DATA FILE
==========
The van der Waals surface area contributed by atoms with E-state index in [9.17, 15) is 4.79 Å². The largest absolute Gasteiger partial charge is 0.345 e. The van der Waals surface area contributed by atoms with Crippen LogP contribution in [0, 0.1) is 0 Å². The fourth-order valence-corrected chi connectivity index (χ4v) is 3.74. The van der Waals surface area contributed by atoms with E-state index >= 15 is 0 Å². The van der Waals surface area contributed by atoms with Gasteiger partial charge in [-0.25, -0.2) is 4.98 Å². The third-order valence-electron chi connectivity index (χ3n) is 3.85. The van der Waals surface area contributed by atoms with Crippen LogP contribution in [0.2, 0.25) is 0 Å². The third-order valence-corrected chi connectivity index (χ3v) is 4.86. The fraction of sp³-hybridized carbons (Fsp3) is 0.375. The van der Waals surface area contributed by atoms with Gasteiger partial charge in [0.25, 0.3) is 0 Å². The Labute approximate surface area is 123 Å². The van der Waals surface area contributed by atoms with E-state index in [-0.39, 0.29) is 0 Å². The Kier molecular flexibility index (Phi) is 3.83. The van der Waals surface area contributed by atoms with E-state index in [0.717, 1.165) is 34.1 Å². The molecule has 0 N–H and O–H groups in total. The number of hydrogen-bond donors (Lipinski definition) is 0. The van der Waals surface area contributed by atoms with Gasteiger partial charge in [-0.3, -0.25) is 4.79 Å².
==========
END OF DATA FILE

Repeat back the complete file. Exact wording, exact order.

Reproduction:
The van der Waals surface area contributed by atoms with E-state index in [9.17, 15) is 4.79 Å². The largest absolute Gasteiger partial charge is 0.345 e. The van der Waals surface area contributed by atoms with Crippen LogP contribution in [0, 0.1) is 0 Å². The fourth-order valence-corrected chi connectivity index (χ4v) is 3.74. The van der Waals surface area contributed by atoms with E-state index >= 15 is 0 Å². The van der Waals surface area contributed by atoms with Gasteiger partial charge in [-0.25, -0.2) is 4.98 Å². The third-order valence-electron chi connectivity index (χ3n) is 3.85. The van der Waals surface area contributed by atoms with Crippen LogP contribution in [0.2, 0.25) is 0 Å². The third-order valence-corrected chi connectivity index (χ3v) is 4.86. The fraction of sp³-hybridized carbons (Fsp3) is 0.375. The van der Waals surface area contributed by atoms with Gasteiger partial charge in [0.25, 0.3) is 0 Å². The Labute approximate surface area is 123 Å². The van der Waals surface area contributed by atoms with E-state index in [-0.39, 0.29) is 0 Å². The Kier molecular flexibility index (Phi) is 3.83. The van der Waals surface area contributed by atoms with E-state index in [0.717, 1.165) is 34.1 Å². The molecule has 0 N–H and O–H groups in total. The number of hydrogen-bond donors (Lipinski definition) is 0. The van der Waals surface area contributed by atoms with Gasteiger partial charge in [-0.3, -0.25) is 4.79 Å².